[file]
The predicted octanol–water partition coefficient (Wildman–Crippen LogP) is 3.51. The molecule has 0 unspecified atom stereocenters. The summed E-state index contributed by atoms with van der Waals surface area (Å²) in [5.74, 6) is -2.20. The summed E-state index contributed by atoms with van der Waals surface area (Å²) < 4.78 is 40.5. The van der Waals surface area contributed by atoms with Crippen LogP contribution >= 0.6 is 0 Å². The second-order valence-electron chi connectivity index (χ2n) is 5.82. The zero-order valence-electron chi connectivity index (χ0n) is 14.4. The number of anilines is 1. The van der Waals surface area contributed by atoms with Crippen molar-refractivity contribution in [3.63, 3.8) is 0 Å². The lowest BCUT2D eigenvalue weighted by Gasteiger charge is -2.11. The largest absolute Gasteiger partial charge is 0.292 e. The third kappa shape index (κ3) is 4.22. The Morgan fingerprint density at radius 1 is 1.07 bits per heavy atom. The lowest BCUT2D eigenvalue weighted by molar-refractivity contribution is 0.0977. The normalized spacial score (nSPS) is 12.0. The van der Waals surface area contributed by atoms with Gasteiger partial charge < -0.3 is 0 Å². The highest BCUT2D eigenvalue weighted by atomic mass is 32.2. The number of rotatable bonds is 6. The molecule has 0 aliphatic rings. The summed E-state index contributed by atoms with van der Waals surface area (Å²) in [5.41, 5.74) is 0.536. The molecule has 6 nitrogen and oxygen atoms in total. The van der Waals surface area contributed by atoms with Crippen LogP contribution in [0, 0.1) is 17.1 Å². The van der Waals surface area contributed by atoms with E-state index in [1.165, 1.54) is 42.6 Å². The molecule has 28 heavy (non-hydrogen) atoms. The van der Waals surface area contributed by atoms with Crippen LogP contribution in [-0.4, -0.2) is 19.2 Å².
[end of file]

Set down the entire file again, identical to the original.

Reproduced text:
The predicted octanol–water partition coefficient (Wildman–Crippen LogP) is 3.51. The molecule has 0 unspecified atom stereocenters. The summed E-state index contributed by atoms with van der Waals surface area (Å²) in [5.74, 6) is -2.20. The summed E-state index contributed by atoms with van der Waals surface area (Å²) < 4.78 is 40.5. The van der Waals surface area contributed by atoms with Crippen LogP contribution >= 0.6 is 0 Å². The second-order valence-electron chi connectivity index (χ2n) is 5.82. The zero-order valence-electron chi connectivity index (χ0n) is 14.4. The number of anilines is 1. The van der Waals surface area contributed by atoms with Crippen molar-refractivity contribution in [3.63, 3.8) is 0 Å². The lowest BCUT2D eigenvalue weighted by Gasteiger charge is -2.11. The largest absolute Gasteiger partial charge is 0.292 e. The third kappa shape index (κ3) is 4.22. The Morgan fingerprint density at radius 1 is 1.07 bits per heavy atom. The lowest BCUT2D eigenvalue weighted by molar-refractivity contribution is 0.0977. The normalized spacial score (nSPS) is 12.0. The van der Waals surface area contributed by atoms with Gasteiger partial charge < -0.3 is 0 Å². The highest BCUT2D eigenvalue weighted by atomic mass is 32.2. The number of rotatable bonds is 6. The molecule has 0 aliphatic rings. The summed E-state index contributed by atoms with van der Waals surface area (Å²) in [5.41, 5.74) is 0.536. The molecule has 6 nitrogen and oxygen atoms in total. The van der Waals surface area contributed by atoms with Crippen LogP contribution in [0, 0.1) is 17.1 Å². The van der Waals surface area contributed by atoms with E-state index in [1.165, 1.54) is 42.6 Å². The molecule has 28 heavy (non-hydrogen) atoms. The van der Waals surface area contributed by atoms with Crippen LogP contribution in [-0.4, -0.2) is 19.2 Å².